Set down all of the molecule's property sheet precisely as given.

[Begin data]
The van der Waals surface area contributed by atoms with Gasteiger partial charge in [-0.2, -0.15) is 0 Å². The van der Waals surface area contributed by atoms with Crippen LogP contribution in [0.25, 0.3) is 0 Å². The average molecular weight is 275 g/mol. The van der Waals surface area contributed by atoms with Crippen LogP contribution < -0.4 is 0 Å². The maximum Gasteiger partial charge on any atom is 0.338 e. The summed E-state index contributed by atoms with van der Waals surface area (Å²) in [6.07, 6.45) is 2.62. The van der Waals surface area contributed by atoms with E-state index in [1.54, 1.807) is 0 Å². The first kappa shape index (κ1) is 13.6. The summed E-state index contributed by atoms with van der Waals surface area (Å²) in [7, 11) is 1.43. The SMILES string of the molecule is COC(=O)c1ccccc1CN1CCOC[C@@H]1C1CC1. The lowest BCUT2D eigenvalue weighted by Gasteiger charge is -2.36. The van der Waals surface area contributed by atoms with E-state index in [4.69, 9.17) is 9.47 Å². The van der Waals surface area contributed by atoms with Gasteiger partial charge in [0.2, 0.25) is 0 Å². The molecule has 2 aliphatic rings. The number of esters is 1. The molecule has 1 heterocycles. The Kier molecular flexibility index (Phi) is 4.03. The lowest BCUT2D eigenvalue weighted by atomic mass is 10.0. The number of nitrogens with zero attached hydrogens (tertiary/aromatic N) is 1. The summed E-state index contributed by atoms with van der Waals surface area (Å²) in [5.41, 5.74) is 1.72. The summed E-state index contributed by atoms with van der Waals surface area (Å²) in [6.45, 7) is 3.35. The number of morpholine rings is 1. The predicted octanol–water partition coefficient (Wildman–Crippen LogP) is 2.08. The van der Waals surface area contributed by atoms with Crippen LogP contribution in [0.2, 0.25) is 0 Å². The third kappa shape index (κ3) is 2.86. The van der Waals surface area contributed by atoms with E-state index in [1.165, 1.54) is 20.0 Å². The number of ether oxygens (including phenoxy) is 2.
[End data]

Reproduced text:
The van der Waals surface area contributed by atoms with Gasteiger partial charge in [-0.2, -0.15) is 0 Å². The van der Waals surface area contributed by atoms with Crippen LogP contribution in [0.25, 0.3) is 0 Å². The average molecular weight is 275 g/mol. The van der Waals surface area contributed by atoms with Crippen LogP contribution < -0.4 is 0 Å². The maximum Gasteiger partial charge on any atom is 0.338 e. The summed E-state index contributed by atoms with van der Waals surface area (Å²) in [6.07, 6.45) is 2.62. The van der Waals surface area contributed by atoms with E-state index in [1.54, 1.807) is 0 Å². The first kappa shape index (κ1) is 13.6. The summed E-state index contributed by atoms with van der Waals surface area (Å²) in [7, 11) is 1.43. The SMILES string of the molecule is COC(=O)c1ccccc1CN1CCOC[C@@H]1C1CC1. The lowest BCUT2D eigenvalue weighted by Gasteiger charge is -2.36. The van der Waals surface area contributed by atoms with E-state index in [4.69, 9.17) is 9.47 Å². The van der Waals surface area contributed by atoms with Gasteiger partial charge in [0.2, 0.25) is 0 Å². The molecule has 2 aliphatic rings. The number of esters is 1. The molecule has 1 heterocycles. The Kier molecular flexibility index (Phi) is 4.03. The lowest BCUT2D eigenvalue weighted by atomic mass is 10.0. The number of nitrogens with zero attached hydrogens (tertiary/aromatic N) is 1. The summed E-state index contributed by atoms with van der Waals surface area (Å²) in [5.41, 5.74) is 1.72. The summed E-state index contributed by atoms with van der Waals surface area (Å²) in [6.45, 7) is 3.35. The number of morpholine rings is 1. The predicted octanol–water partition coefficient (Wildman–Crippen LogP) is 2.08. The van der Waals surface area contributed by atoms with Crippen LogP contribution in [0.2, 0.25) is 0 Å². The third kappa shape index (κ3) is 2.86. The van der Waals surface area contributed by atoms with E-state index in [1.165, 1.54) is 20.0 Å². The number of ether oxygens (including phenoxy) is 2.